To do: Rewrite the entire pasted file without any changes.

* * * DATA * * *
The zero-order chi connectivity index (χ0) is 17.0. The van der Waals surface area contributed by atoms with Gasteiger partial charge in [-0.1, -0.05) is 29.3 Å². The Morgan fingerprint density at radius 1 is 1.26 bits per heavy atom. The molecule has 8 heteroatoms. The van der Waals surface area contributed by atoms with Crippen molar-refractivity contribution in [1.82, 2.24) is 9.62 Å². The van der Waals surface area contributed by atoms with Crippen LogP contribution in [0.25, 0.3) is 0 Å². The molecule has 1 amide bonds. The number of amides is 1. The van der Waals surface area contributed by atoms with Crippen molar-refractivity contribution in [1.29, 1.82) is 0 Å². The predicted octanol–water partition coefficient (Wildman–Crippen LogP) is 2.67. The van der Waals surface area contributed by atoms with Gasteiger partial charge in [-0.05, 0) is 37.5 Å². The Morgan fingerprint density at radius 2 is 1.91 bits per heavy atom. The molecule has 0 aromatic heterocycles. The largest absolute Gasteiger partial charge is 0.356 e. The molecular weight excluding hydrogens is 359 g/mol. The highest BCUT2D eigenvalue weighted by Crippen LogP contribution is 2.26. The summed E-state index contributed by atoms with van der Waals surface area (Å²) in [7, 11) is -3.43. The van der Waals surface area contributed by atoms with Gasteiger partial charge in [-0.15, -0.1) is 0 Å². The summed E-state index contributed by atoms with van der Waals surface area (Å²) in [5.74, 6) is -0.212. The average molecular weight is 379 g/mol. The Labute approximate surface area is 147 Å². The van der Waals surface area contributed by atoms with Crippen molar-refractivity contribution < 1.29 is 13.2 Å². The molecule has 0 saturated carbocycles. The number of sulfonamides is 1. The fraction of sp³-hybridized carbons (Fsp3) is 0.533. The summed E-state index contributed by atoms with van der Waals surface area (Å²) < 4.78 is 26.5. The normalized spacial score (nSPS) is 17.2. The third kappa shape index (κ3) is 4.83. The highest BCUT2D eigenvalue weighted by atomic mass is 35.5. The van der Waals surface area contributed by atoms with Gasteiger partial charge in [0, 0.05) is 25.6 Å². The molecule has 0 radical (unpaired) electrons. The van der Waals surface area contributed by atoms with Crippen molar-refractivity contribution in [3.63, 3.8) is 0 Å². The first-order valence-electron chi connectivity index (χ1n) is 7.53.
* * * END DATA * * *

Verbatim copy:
The zero-order chi connectivity index (χ0) is 17.0. The van der Waals surface area contributed by atoms with Gasteiger partial charge in [-0.1, -0.05) is 29.3 Å². The Morgan fingerprint density at radius 1 is 1.26 bits per heavy atom. The molecule has 8 heteroatoms. The van der Waals surface area contributed by atoms with Crippen molar-refractivity contribution in [1.82, 2.24) is 9.62 Å². The van der Waals surface area contributed by atoms with Crippen LogP contribution in [0.25, 0.3) is 0 Å². The molecule has 1 amide bonds. The number of amides is 1. The van der Waals surface area contributed by atoms with Crippen molar-refractivity contribution in [1.29, 1.82) is 0 Å². The predicted octanol–water partition coefficient (Wildman–Crippen LogP) is 2.67. The van der Waals surface area contributed by atoms with Gasteiger partial charge in [-0.05, 0) is 37.5 Å². The Morgan fingerprint density at radius 2 is 1.91 bits per heavy atom. The molecule has 0 aromatic heterocycles. The largest absolute Gasteiger partial charge is 0.356 e. The molecular weight excluding hydrogens is 359 g/mol. The highest BCUT2D eigenvalue weighted by Crippen LogP contribution is 2.26. The summed E-state index contributed by atoms with van der Waals surface area (Å²) in [7, 11) is -3.43. The van der Waals surface area contributed by atoms with Gasteiger partial charge in [-0.15, -0.1) is 0 Å². The summed E-state index contributed by atoms with van der Waals surface area (Å²) in [5.74, 6) is -0.212. The average molecular weight is 379 g/mol. The Labute approximate surface area is 147 Å². The van der Waals surface area contributed by atoms with Crippen molar-refractivity contribution < 1.29 is 13.2 Å². The molecule has 0 saturated carbocycles. The number of sulfonamides is 1. The fraction of sp³-hybridized carbons (Fsp3) is 0.533. The summed E-state index contributed by atoms with van der Waals surface area (Å²) < 4.78 is 26.5. The normalized spacial score (nSPS) is 17.2. The third kappa shape index (κ3) is 4.83. The highest BCUT2D eigenvalue weighted by atomic mass is 35.5. The van der Waals surface area contributed by atoms with Gasteiger partial charge in [0, 0.05) is 25.6 Å². The molecule has 0 radical (unpaired) electrons. The van der Waals surface area contributed by atoms with Crippen molar-refractivity contribution in [3.63, 3.8) is 0 Å². The first-order valence-electron chi connectivity index (χ1n) is 7.53.